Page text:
Yellowstone National Park
Our original plan was to hike the Beartooth Plateau and investigate the reputation of the trout in its lake system. However, our plans changed, and we spent only one night near the Montana-Wyoming border as the wind poured smoke over us from a nearby fire. Finding that rather intolerable, we hiked out and checked our maps, realizing that we were only an hour or so from Cooke City and from Yellowstone. So to Yellowstone we went.
Our improvised Plan B turned out much better than Plan A, and after visiting a ranger station we had permits in hand. The area was noticeably less smokey, even if we could see plumes from several surrounding fires rising like white columns into the sky. We soon discovered that, as far as we could tell, we had all of Wyoming north of the Yellowstone River and west of Hellroaring Creek to ourselves—despite never being more than four-and-a-half easy miles from the trailhead. Not bad for a national park in high summer.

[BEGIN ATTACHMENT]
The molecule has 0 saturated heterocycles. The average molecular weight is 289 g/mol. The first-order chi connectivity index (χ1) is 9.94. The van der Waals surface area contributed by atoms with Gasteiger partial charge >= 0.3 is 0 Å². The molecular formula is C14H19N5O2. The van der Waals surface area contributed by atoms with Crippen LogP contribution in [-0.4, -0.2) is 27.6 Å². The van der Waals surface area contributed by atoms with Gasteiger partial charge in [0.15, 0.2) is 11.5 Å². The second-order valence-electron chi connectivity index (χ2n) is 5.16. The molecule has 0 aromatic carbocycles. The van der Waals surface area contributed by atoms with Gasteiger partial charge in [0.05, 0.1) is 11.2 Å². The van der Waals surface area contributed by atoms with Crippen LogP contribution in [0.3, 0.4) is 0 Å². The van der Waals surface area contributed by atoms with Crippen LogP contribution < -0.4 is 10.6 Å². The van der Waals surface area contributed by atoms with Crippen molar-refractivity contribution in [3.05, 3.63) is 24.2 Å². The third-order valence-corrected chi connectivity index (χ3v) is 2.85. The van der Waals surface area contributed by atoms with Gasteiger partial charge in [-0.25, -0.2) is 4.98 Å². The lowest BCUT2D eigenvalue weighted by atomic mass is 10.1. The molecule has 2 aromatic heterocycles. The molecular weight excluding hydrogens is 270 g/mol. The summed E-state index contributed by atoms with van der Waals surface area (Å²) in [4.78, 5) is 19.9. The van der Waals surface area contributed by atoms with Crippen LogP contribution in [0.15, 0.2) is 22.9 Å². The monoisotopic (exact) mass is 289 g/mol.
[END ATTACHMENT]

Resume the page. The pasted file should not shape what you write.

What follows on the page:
The smoke plume from the Emigrant Fire in the Gallatin National Forest in Montana.
Looking down on the Black Canyon of the Yellowstone.
We found a number of impressive elk sheds in the area—a few several feet in length and nearly all found and relocated by hikers. But none were still attached as with this bull.
The Yellowstone River